Done Deals: Forstmann Little Plans Fund, Invests In E-Learning Co. –

Here comes number seven.

Forstmann Little & Co. is in the early stages of raising Forstmann Little Equity VII, which reportedly will target as much as $5 billion.

Separately, the firm this month invested $35 million in Capella Education Company, the for-profit parent company of Capella University, an Internet-based university.

As for the fund, partners at the firm declined comment, but a source close to Forstmann Little confirmed that Fund VII is on its way, noting that a formal launch has yet to occur.

New York-based Forstmann Little joins a host of other big-name buyout firms seeking capital for mega-funds this year. Apollo Advisors is targeting $4.5 billion for its fifth fund; Thomas H. Lee Co. is seeking $5 billion for its fifth fund; DLJ Merchant Banking Partners hopes for $3.5 billion for its third; Welsh Carson Anderson & Stowe is looking to raise at least $4 billion for its ninth fund; and Kohlberg Kravis Roberts & Co., is eyeing a reported $10 billion for the largest buyout fund ever.

Internet Education

Capella marks the firm’s first education investment, despite Theodore Forstmann’s well-publicized interest in the sector. Joshua Lewis, a Forstmann Little general partner, said the firm has been looking at the space for a long time, deciding which area would be the most attractive. Lewis is one of the newest members of Forstmann Little and he has made education-related investments in the past. He joined Forstmann Little from E.M. Warburg Pincus & Co. earlier this year (BUYOUTS Jan. 24, p. 12).

Forstmann Little invested in Capella for several reasons, Lewis said, including the market on which it focuses, its “high quality” management, products and business model.

Education and training is a $700 billion industry. Internet education is a very small piece of that, Lewis said, but is poised to transform the way people seek further education because it is effective and convenient. Lewis said Forstmann Little views the situation as follows:

Approximately 15 million Americans are currently pursuing a post-secondary degree. They spend approximately $240 billion a year on this education and training. The adult segment of that population, meaning those over 25, comprises approximately 45% of that market. That 45%, which equates to approximately six million adults, spends almost $35 billion a year on tuition. This group is focusing on career-oriented education, not college necessarily, but professional education that will advance their career prospects and improve their W-2s, Lewis said.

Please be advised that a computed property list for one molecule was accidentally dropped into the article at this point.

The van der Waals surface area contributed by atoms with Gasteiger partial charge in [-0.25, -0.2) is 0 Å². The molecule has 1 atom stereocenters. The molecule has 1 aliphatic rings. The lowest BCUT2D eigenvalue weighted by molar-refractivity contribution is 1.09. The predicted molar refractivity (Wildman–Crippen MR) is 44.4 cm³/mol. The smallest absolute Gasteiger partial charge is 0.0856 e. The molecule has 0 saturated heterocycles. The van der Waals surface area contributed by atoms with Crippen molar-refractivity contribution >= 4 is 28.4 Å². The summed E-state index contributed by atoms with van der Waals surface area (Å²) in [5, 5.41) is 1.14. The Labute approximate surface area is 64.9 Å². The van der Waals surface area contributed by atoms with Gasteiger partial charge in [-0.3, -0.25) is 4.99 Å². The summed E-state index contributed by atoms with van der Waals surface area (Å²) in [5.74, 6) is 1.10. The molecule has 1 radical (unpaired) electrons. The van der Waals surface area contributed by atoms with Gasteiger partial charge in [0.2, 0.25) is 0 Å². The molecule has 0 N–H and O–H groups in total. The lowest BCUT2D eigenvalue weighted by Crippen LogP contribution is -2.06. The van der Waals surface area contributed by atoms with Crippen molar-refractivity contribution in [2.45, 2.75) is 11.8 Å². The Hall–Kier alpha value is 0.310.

“While a very small slice of that $35 billion is delivered over the Internet today, sometime in the near future, a significant portion of that market will be Web-based or e-learning because it simply is far more convenient and can be an even more effective way to teach and learn,” Lewis said.

Capella will use the newly-acquired equity to fund its long-term growth plan, which includes the acceleration of its marketing initiatives, program expansion and the development of its technology and infrastructure. With Forstmann Little’s minority stake in the company, Lewis will join its board of directors.

Lewis said one aspect of the company that makes it stand out is the fact that it has been around for seven years. Evidently, it takes several years to get over the regulatory barriers, create a quality curriculum and gain a critical mass of students and faculty.

“That means this market simply is not available to Internet start-ups. You have to get accredidation from at least three different levels and this company is already there,” Lewis said.

Simultaneous with the Forstmann Little Investment, Capella gained an alliance with SmartForce, a provider of e-learning services.

SmartForce, which also made an equity commitment, will provide content and distribution for Capella University’s Bachelor’s degree program in information technology, making it available to SmartForce’s 2,500 corporate customers worldwide.

Currently, 1,500 students in the U.S. and 20 other countries are receiving interactive, Web-based education through Capella University in subjects ranging from business and IT to education, psychology and human services. The degrees offered include PhDs, Master’s degrees, MBAs and Bachelor’s degrees.

Even though the investment in Capella is Forstmann Little’s first in education, the firm lately has made several bets on tech and telecom companies, including McLeodUSA, a communications provider, Nextlink Communications, a facilities-based voice and data communications provider, and Intelisys Electronic Commerce, an Internet-based business-to-business procurement service company.